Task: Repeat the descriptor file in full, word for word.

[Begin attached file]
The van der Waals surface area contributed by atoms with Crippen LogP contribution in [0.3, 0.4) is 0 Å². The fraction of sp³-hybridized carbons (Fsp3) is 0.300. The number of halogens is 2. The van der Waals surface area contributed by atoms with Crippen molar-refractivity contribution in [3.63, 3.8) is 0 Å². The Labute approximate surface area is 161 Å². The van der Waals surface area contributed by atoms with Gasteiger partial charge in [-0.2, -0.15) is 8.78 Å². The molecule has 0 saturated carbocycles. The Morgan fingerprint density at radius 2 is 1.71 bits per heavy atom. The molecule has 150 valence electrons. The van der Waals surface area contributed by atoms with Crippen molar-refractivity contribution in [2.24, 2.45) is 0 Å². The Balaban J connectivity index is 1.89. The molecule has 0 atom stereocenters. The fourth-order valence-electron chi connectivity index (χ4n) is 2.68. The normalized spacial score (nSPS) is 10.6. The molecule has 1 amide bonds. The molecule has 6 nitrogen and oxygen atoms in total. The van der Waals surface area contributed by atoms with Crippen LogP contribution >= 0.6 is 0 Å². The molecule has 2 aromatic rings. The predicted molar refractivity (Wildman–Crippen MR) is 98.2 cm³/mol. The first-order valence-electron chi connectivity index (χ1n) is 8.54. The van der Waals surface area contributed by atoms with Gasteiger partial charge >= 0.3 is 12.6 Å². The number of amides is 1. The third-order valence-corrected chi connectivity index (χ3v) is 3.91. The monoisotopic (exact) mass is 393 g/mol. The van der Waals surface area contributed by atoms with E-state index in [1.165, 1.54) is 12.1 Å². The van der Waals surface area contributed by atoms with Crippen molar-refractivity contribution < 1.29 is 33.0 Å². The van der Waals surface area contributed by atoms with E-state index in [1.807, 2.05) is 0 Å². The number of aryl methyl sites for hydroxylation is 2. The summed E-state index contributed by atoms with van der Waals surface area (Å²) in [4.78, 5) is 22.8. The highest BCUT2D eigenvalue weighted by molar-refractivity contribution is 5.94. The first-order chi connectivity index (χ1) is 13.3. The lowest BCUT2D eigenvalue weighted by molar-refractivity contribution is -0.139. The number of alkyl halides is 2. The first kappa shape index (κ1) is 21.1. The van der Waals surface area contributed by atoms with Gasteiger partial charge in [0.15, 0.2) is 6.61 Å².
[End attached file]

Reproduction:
The van der Waals surface area contributed by atoms with Crippen LogP contribution in [0.3, 0.4) is 0 Å². The fraction of sp³-hybridized carbons (Fsp3) is 0.300. The number of halogens is 2. The van der Waals surface area contributed by atoms with Crippen molar-refractivity contribution in [3.63, 3.8) is 0 Å². The Labute approximate surface area is 161 Å². The van der Waals surface area contributed by atoms with Gasteiger partial charge in [-0.2, -0.15) is 8.78 Å². The molecule has 0 saturated carbocycles. The Morgan fingerprint density at radius 2 is 1.71 bits per heavy atom. The molecule has 150 valence electrons. The van der Waals surface area contributed by atoms with Crippen molar-refractivity contribution in [2.24, 2.45) is 0 Å². The Balaban J connectivity index is 1.89. The molecule has 0 atom stereocenters. The fourth-order valence-electron chi connectivity index (χ4n) is 2.68. The normalized spacial score (nSPS) is 10.6. The molecule has 1 amide bonds. The molecule has 6 nitrogen and oxygen atoms in total. The van der Waals surface area contributed by atoms with Crippen LogP contribution >= 0.6 is 0 Å². The molecule has 2 aromatic rings. The predicted molar refractivity (Wildman–Crippen MR) is 98.2 cm³/mol. The first-order valence-electron chi connectivity index (χ1n) is 8.54. The van der Waals surface area contributed by atoms with Gasteiger partial charge >= 0.3 is 12.6 Å². The number of amides is 1. The third-order valence-corrected chi connectivity index (χ3v) is 3.91. The monoisotopic (exact) mass is 393 g/mol. The van der Waals surface area contributed by atoms with E-state index in [1.165, 1.54) is 12.1 Å². The van der Waals surface area contributed by atoms with Crippen molar-refractivity contribution < 1.29 is 33.0 Å². The van der Waals surface area contributed by atoms with E-state index in [1.807, 2.05) is 0 Å². The number of aryl methyl sites for hydroxylation is 2. The summed E-state index contributed by atoms with van der Waals surface area (Å²) in [4.78, 5) is 22.8. The highest BCUT2D eigenvalue weighted by molar-refractivity contribution is 5.94. The first-order chi connectivity index (χ1) is 13.3. The lowest BCUT2D eigenvalue weighted by molar-refractivity contribution is -0.139. The number of alkyl halides is 2. The first kappa shape index (κ1) is 21.1. The van der Waals surface area contributed by atoms with Gasteiger partial charge in [0.15, 0.2) is 6.61 Å².